More chaos at Rome Opera which is struggling to overcome its grave economic woes, yet Riccardo Muti, his daughter Chiara Muti who is directing a new production of Manon Lescaut for the theatre, and the sets and costumes are likely to dig the theatre further into its grave with a €1 million price tag.
And the curtain may not even rise. Strikes – not uncommon at Rome's opera house – are threatening not only the usual victim, the first night, but the whole run. If it goes ahead, Muti has told theatre workers that he will leave his post in Rome and the city's mayor, Ignazio Marino, says that there will be no alternative than to put the organisation into liquidation. Unions are desperately trying to find alternative solutions, and want a meeting with Marino, which he is refusing to organise. They have ten points they want answered concerning the cuts of staff and salaries.
If Marino doesn't meet with us, the opening night will be cancelled. We don't want to strike, but at this time we have no alternative… we want him to hear the desperate voices of the theatre workers,
said union representatives. Il Sole 24 Ore quoted Marino as saying,
I think everyone needs to be responsable. In this moment of economic crisis, with fifty thousand families who risk losing their home, and 40% of the country's youth unemployed, Rome has nevertheless upheld its support for culture dedicating 16.5 million euros to the theatre during the current year. This is an enormous sum when compared with the subsidies received by the other opera theatres in Italy, and this is because we believe that it is a centre of excellence. But those who work at Rome Opera must realise that at this moment there are tens of thousands of people who are without a job, and find it impossible to pay their rent.
The production was to have marked Anna Netrebko's début in Manon Lescaut, and it is also the first time she has worked with Muti (or, in this case, the Mutis). Chiara Muti, at the press conference, said,
I have nothing to do with all this, I can't do anything else but to get on with my job… I've been here working for more than a month to give the audience an opera of the standard they deserve. In any case, work is never wasted.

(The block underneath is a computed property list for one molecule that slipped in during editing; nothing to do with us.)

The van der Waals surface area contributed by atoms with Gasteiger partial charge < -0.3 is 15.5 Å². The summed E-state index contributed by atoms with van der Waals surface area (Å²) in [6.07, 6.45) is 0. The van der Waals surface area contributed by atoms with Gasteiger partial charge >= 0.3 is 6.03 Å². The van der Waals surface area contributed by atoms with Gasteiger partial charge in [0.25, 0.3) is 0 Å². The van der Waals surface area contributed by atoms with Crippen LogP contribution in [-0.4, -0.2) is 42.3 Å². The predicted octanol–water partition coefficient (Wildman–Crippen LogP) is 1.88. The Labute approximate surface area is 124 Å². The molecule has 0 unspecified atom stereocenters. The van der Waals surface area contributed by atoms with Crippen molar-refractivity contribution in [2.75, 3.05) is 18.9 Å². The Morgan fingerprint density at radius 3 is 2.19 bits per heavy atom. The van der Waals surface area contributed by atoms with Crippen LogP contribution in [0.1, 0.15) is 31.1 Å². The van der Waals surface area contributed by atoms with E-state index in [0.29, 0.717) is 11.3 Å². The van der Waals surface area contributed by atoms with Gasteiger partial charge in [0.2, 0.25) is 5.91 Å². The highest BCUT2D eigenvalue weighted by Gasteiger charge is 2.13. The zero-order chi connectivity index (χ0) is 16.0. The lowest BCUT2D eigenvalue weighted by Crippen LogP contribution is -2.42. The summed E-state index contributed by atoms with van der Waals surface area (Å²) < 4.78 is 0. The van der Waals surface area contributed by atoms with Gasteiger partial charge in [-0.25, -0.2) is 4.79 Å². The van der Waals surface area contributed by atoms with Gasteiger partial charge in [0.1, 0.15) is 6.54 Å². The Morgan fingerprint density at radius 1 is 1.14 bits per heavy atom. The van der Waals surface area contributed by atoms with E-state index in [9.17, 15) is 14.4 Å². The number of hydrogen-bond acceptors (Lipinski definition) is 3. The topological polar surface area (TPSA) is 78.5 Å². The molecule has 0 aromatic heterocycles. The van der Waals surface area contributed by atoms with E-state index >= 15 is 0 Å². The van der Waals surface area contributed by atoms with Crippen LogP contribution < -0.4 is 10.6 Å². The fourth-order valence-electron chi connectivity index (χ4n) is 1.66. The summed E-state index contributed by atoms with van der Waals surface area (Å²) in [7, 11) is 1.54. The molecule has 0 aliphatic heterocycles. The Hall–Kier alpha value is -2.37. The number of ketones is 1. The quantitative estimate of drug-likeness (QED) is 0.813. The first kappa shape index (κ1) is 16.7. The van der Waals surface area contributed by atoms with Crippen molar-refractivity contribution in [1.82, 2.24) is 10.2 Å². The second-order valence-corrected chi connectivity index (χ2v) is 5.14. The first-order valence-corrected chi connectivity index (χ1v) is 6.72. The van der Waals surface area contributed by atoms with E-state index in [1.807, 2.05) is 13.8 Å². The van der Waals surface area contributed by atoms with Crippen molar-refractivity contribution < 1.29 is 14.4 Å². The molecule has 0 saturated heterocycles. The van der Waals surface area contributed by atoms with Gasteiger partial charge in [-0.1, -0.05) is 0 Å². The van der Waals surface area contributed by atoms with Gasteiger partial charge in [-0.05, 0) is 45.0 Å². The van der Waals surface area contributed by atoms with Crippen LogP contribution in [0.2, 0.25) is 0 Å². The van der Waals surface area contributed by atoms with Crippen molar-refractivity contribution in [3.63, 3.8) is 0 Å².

Her father has not commented.
UPDATE 26/02/2014 16:16 – One of the biggest Unions says it would be “a serious error” to strike
Raffaele Bonanni, head of one of Italy's biggest unions, Cisl, says,
We won't let anyone sink Rome Opera which is an important cultural institution for Rome and for this country. We will proceed with the other unions along the difficult path to save the theatre while protecting its professionality and workers. The political and cultural institutions must to more to sort out the finances and avoid the closure of this important artistic centre. Striking tomorrow [the opening night of Manon Lescaut] would be a serious error, further worsening the position of the theatre's workers and their families.
UPDATE 27/02/201407:38 – Strike called off – Manon Lescaut to go ahead
Late yesterday evening the unions Cgil, Fials and Libersind who were threatening strike action cancelling the first night, and possibly the entire run, of Manon Lescaut, have called it off, saying they will be seeking serious proposals for the restructuring of the Rome Opera.
Graham Spicer is a writer, director and photographer in Milan, blogging (under the name ‘Gramilano') about dance, opera, music and photography for people “who are a bit like me and like some of the things I like”. He was a regular columnist for Opera Now magazine and wrote for the BBC until transferring to Italy.
His scribblings have appeared in various publications from Woman's Weekly to Gay Times, and he wrote the ‘Danza in Italia' column for Dancing Times magazine.